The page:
The Great Date Escape

Another crazy tale of online dating... Don't miss the great date escape!

By Dee Anne Merriman

hey’re baffling, bizarre and even humorous—though mostly after the fact. Online dating has its own reservoir of wild and crazy dating stories. While they range from the outrageous to mere comical bumps in the dating road, each can offer some valuable dating insights and lessons. Here’s Joanne’s story:

The great date escape
“I had only gone out with a few guys since my divorce when I stumbled into the online dating world. I was excited about meeting someone, though, and once I posted my profile, I quickly skimmed through the photos of my matches. I wasn’t really reading the profiles, but I noticed a photo of a guy hugging his Lab.

I was so stunned by his toxicity that I sat there tongue-tied.
Being an avid dog lover, the picture touched my heart. I thought that a guy so devoted to his dog would have to be a pretty good guy. So I talked with him briefly and set a date to meet for a drink after work.

I was so nervous driving to the restaurant. Due to an unusually hectic day, I was running ten minutes late, so I decided to use the valet parking to save time. Sitting down at a booth, I spotted someone I thought might be him so I went over to check it out (a most uncomfortable thing to do). I was relieved that he was the right guy.

That ended up being my only relief of the evening.

After some small talk, I dubbed him Negative Ned. He started by venting his disgust at all the “plastic” people; I never understood what he meant by that. He then moved on to bad jobs and the high cost of housing. He claimed that many women are gold diggers, and he added that at our age dating was just a business. I thought he must have been going bankrupt.

When I happened to mention that I had just stopped dating a younger guy, he gave me quite an angry lecture and started calling him my “Boy Toy.” After that he would twist anything I said; I was so stunned by his toxicity that I sat there tongue-tied.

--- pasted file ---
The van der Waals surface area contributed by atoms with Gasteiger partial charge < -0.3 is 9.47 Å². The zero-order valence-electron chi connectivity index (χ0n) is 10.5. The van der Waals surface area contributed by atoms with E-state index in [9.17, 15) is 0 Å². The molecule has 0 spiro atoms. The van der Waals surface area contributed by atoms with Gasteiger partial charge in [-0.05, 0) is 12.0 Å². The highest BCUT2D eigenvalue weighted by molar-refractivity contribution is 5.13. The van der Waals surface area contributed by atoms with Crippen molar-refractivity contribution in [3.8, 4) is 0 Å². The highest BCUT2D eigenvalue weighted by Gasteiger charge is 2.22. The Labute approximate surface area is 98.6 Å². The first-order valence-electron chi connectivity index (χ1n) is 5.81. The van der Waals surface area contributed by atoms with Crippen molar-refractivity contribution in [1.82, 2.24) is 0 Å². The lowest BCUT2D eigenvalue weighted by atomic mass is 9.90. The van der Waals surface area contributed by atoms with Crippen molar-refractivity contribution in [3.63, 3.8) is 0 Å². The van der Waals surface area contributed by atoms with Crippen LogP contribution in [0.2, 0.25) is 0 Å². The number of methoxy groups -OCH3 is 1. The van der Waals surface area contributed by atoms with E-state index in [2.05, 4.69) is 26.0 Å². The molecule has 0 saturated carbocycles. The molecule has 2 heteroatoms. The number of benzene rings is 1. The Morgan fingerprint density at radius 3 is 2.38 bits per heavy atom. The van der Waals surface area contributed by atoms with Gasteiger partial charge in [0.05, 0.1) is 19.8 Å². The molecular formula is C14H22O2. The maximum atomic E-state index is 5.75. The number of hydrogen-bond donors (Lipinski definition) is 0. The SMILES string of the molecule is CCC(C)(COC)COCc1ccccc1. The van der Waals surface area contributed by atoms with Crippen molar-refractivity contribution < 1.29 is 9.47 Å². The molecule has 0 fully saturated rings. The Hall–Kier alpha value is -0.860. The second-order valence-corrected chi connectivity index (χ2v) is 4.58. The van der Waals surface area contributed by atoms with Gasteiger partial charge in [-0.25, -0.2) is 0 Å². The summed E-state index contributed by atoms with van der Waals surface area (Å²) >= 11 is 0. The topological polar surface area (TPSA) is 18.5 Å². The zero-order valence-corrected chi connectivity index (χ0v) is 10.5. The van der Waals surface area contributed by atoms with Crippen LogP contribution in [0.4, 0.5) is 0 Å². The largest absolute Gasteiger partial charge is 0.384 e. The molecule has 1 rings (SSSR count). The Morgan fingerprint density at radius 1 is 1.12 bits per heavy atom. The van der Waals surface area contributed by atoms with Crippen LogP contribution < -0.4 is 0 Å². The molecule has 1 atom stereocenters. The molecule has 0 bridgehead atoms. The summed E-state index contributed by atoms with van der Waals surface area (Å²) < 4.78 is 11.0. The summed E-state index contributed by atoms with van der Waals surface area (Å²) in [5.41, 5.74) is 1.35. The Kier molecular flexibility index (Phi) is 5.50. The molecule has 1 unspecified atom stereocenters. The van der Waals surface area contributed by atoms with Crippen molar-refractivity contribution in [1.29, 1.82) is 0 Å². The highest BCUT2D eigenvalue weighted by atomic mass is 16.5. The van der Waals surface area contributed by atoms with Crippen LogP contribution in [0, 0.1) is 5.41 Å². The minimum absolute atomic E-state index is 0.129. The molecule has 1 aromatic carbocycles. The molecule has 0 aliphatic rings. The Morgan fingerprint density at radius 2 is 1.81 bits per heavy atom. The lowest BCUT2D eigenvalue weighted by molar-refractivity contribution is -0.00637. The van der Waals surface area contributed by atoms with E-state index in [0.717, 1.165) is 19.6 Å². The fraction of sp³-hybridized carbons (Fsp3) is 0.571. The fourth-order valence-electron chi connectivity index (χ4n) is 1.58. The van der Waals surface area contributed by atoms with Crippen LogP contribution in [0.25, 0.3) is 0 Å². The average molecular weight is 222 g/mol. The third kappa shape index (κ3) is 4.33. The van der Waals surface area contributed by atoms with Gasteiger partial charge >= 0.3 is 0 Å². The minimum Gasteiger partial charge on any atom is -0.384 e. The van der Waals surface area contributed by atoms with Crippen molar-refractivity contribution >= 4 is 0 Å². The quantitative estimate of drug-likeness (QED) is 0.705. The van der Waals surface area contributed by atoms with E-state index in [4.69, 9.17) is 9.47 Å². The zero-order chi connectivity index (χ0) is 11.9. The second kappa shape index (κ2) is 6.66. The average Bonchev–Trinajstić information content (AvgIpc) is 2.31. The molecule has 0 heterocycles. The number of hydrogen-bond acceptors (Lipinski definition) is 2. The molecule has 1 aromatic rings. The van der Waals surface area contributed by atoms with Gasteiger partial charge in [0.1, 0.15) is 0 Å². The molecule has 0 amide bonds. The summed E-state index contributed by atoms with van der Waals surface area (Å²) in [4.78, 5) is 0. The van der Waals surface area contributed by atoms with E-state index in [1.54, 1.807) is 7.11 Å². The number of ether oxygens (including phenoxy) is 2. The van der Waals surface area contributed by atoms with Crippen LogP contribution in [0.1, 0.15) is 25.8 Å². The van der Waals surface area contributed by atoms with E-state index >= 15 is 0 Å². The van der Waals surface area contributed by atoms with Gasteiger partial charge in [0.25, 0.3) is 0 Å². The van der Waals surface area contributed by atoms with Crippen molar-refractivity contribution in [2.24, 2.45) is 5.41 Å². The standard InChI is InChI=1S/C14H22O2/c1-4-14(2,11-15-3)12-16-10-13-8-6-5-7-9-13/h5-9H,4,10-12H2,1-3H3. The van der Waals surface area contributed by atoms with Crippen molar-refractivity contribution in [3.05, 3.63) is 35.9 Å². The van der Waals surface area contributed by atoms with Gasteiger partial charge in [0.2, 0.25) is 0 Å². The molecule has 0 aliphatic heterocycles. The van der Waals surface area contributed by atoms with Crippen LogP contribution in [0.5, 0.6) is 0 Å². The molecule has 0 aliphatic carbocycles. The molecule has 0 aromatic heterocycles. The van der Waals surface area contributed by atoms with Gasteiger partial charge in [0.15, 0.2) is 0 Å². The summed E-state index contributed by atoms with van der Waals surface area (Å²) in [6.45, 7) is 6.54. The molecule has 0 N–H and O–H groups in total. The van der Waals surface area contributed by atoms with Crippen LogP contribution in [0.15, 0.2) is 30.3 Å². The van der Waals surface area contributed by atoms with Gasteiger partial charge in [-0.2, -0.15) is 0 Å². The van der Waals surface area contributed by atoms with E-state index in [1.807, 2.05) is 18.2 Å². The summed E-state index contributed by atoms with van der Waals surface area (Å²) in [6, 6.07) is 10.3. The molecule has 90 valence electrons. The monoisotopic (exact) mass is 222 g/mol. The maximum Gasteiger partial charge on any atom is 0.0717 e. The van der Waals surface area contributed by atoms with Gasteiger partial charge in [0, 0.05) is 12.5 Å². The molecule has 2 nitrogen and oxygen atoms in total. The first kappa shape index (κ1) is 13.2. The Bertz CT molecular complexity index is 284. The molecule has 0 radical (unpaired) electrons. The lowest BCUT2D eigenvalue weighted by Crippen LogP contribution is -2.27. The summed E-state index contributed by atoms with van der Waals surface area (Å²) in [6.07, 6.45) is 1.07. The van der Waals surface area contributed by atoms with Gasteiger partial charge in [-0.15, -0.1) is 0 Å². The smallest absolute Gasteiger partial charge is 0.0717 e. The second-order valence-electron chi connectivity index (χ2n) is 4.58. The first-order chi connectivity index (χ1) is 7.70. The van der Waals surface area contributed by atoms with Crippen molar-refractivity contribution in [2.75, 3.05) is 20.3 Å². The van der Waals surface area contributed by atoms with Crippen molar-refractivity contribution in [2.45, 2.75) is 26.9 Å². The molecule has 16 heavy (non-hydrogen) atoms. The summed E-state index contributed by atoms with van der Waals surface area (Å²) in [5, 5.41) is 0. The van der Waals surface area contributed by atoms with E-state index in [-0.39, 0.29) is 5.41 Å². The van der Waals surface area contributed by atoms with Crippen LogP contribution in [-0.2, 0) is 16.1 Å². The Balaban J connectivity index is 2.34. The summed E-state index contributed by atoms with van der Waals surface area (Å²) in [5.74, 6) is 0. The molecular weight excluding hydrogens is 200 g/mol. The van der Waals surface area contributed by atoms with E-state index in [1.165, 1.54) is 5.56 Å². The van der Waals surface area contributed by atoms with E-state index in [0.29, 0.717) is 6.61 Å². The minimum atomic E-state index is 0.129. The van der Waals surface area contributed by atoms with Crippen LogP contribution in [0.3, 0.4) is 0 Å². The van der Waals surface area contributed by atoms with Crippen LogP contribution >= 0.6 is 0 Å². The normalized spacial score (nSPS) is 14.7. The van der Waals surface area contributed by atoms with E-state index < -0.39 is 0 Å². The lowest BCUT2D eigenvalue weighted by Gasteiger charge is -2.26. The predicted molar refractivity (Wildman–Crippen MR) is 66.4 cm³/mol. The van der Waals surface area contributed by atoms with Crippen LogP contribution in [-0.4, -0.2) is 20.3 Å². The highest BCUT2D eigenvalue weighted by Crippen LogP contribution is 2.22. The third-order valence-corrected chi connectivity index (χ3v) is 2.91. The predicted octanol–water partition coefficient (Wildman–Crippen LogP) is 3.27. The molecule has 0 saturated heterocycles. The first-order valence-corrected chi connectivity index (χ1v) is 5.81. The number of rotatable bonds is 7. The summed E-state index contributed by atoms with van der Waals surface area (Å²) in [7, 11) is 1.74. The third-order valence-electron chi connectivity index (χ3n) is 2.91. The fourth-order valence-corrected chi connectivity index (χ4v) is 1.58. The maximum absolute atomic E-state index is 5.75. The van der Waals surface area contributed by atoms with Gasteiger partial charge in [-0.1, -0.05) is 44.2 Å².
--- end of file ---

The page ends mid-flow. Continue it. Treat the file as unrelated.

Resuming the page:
Suddenly and without saying a word, he got up and went to the restroom. When he came back, he proceeded to describe the “real him.” He revealed to me that he had the same charismatic affliction as Clinton and Kennedy. He could and should never be limited to just one woman. I felt like I was being interviewed for a harem. I decided against asserting my values for a positive, monogamous guy. I didn’t want to bring up the subject again.

Shock took over as I sat there in one of those “I can’t believe this is happening” episodes. Oh, why didn’t I check him out more before agreeing to a meeting? Why didn’t I read his profile instead of just falling for his photo? My only thought was... how to get out—fast.

Then he did it again. He got up without saying a word and went to the restroom. For the first time, I was thankful for male bladder problems. I knew it was not the right way to handle the situation, but the flight impulse overtook me. I made a break for it. I grabbed my purse and ran out of the restaurant into the parking lot.

I really would rather have gone out with his dog.
I rushed over to the valet attendant and told him briefly what had happened so he’d get my car ASAP. Luckily my car was parked up front, and he got it to me just short of a minute. I jumped in and screeched out of the lot back to tranquility, as the attendant waved goodbye, smiling and laughing.

I now call it the Dog Date because I really would rather have gone out with his dog. That’s why I picked him. Shame on me. At least I can look back now and laugh at the experience.

Lesson Learned
I learned that ignorance in dating is not bliss. Don’t jump the gun and go meet a guy (or gal) just because of his (or her) dog. Dating is like a box of chocolates. There definitely are a wide variety of people out there with different flavors of values, attitudes and lifestyles. No one is all wrong or all right. I just needed to determine what types are my best matches and take the time to search them out. Find out what you need to know about a person such as values, lifestyle and personality. Ask good questions and read his or her profile. There are a lot of good match people out there. Like achieving anything worthwhile in life, it takes persistence, patience and faith.”

Dee Anne Merriman is a freelance writer who has contributed to Happen magazine.
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